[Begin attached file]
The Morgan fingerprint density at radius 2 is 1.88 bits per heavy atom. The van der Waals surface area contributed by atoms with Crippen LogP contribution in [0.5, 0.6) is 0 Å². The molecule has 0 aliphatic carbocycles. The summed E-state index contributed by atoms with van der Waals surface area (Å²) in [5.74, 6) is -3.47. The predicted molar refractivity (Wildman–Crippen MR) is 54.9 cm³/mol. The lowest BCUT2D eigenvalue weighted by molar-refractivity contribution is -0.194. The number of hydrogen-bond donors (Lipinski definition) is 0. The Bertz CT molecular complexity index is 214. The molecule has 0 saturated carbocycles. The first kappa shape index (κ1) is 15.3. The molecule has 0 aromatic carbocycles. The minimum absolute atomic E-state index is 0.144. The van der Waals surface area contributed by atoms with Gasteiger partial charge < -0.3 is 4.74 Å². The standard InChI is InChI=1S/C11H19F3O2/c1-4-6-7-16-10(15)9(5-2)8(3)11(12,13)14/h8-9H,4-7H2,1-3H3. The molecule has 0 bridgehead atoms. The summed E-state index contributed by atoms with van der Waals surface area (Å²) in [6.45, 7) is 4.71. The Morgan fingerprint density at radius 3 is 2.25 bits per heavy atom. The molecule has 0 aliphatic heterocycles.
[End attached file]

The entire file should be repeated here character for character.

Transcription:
The Morgan fingerprint density at radius 2 is 1.88 bits per heavy atom. The van der Waals surface area contributed by atoms with Crippen LogP contribution in [0.5, 0.6) is 0 Å². The molecule has 0 aliphatic carbocycles. The summed E-state index contributed by atoms with van der Waals surface area (Å²) in [5.74, 6) is -3.47. The predicted molar refractivity (Wildman–Crippen MR) is 54.9 cm³/mol. The lowest BCUT2D eigenvalue weighted by molar-refractivity contribution is -0.194. The number of hydrogen-bond donors (Lipinski definition) is 0. The Bertz CT molecular complexity index is 214. The molecule has 0 saturated carbocycles. The first kappa shape index (κ1) is 15.3. The molecule has 0 aromatic carbocycles. The minimum absolute atomic E-state index is 0.144. The van der Waals surface area contributed by atoms with Gasteiger partial charge < -0.3 is 4.74 Å². The standard InChI is InChI=1S/C11H19F3O2/c1-4-6-7-16-10(15)9(5-2)8(3)11(12,13)14/h8-9H,4-7H2,1-3H3. The molecule has 0 bridgehead atoms. The summed E-state index contributed by atoms with van der Waals surface area (Å²) in [6.45, 7) is 4.71. The Morgan fingerprint density at radius 3 is 2.25 bits per heavy atom. The molecule has 0 aliphatic heterocycles.